17. Jazzdogg

    Jazzdogg Less barking, more wagging! Supporting Member

    Jul 29, 2006
    San Diego, CA
    I bought one of FDeck's HPF/Pre-amps (version 2) to use with my DB, and it's great: it functions as a high-impedance buffer, volume control, and variable high-pass filter. I strap it to my tailstock with velcro.
     
  18. walterw

    walterw Supportive Fender Gold Supporting Member

    Feb 20, 2009
    I'm not sure it works that way.

    The impedance issue is the resistance between hot and ground, in that the lower that number, the more signal gets lost.

    Adding series resistance in front isn't gonna change that, is it? I'd think it would just attenuate the signal even more.
     
  19. SGD Lutherie

    SGD Lutherie Banned

    Aug 21, 2008
    Bloomfield, NJ
    Disclosures:
    Owner, SGD Music Products
    Adding series resistance to a piezo transducer acts like a high-pass filter and removes all the low end. That's how you wire up piezo tweeters in PA bins.

    There is no way around using a buffer.
     
  20. If you add a series resistance, it will raise the input impedance, as far as what's seen by what you plug into the amp, but not the impedance at the input gain stage.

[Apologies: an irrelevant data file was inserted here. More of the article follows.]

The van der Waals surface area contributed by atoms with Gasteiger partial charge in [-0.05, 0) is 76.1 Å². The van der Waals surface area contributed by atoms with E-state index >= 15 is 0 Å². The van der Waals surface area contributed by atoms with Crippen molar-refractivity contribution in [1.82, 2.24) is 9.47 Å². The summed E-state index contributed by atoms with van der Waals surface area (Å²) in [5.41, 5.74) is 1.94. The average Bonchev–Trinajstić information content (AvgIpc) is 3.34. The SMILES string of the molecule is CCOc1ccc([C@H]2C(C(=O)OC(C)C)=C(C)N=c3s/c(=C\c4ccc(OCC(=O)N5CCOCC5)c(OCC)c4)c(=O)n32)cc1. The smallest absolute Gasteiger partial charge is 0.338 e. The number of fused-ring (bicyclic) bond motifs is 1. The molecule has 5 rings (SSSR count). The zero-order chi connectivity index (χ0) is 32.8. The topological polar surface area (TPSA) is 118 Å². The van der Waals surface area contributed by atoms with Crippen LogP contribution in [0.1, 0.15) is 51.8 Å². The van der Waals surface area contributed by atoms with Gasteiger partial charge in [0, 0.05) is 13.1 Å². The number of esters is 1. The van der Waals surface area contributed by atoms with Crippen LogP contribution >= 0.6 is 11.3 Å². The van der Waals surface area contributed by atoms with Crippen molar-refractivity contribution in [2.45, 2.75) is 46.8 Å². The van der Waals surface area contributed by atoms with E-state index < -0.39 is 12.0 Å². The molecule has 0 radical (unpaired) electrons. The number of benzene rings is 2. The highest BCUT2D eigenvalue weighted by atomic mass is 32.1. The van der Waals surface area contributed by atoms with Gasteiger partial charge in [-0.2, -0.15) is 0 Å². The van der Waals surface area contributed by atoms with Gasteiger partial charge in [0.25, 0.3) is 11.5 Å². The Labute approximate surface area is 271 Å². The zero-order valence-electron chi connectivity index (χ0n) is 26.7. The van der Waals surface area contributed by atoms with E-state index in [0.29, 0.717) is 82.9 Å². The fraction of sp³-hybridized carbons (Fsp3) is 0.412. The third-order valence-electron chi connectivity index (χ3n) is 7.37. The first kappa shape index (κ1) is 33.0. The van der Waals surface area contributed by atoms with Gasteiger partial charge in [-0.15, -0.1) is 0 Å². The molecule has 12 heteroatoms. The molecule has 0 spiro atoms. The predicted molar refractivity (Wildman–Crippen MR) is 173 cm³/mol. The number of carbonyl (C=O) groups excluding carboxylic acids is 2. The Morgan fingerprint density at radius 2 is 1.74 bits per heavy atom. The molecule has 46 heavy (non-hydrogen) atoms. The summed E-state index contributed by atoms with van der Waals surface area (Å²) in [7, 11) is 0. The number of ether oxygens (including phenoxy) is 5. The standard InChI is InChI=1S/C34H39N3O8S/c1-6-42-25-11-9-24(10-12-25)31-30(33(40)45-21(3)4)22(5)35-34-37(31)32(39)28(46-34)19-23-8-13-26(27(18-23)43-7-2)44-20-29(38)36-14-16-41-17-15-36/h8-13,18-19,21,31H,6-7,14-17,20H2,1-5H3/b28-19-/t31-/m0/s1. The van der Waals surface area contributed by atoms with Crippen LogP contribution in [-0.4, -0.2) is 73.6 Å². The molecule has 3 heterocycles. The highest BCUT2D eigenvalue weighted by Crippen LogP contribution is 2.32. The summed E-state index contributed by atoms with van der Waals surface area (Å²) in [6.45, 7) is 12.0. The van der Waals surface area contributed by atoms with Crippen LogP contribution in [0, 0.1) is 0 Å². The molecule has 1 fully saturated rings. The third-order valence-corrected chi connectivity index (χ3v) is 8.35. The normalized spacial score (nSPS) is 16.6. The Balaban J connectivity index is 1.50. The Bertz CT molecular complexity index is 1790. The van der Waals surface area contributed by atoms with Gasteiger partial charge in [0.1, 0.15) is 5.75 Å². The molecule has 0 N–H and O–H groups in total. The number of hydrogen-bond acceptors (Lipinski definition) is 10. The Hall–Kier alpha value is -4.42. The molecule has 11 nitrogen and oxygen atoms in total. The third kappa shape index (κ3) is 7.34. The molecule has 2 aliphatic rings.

For example, if you have a 1M Ohm input impedance, and you add a 1M series resistance between the bass and the amp, that means the input gain stage of the amp will have a 1M impedance, but the bass will see a 2M load from the amp. The impedance after the series resistance, at the input gain stage is still going to be 1M, regardless of the series resistance, and the series resistance is only going to attenuate the signal. At the end of the day, the amp's input impedance is too low, and as David just pointed out, there is no way around using a buffer.

    I don't understand this aversion to using a buffer. I would not want to have a high impedance signal from piezos coming straight out of my bass without a buffer. Buffers are your friend! They do wonderful things!
     
  21. Not mentioned in your post is that you've just created a voltage divider which significantly attenuates the bass' signal, requiring the amp to operate at higher gain, thereby further amplifying noise.

    The correct solution is to buffer the piezo at the bass' outputp, which:
    - lowers the source impedance
    - allows use with any amplifier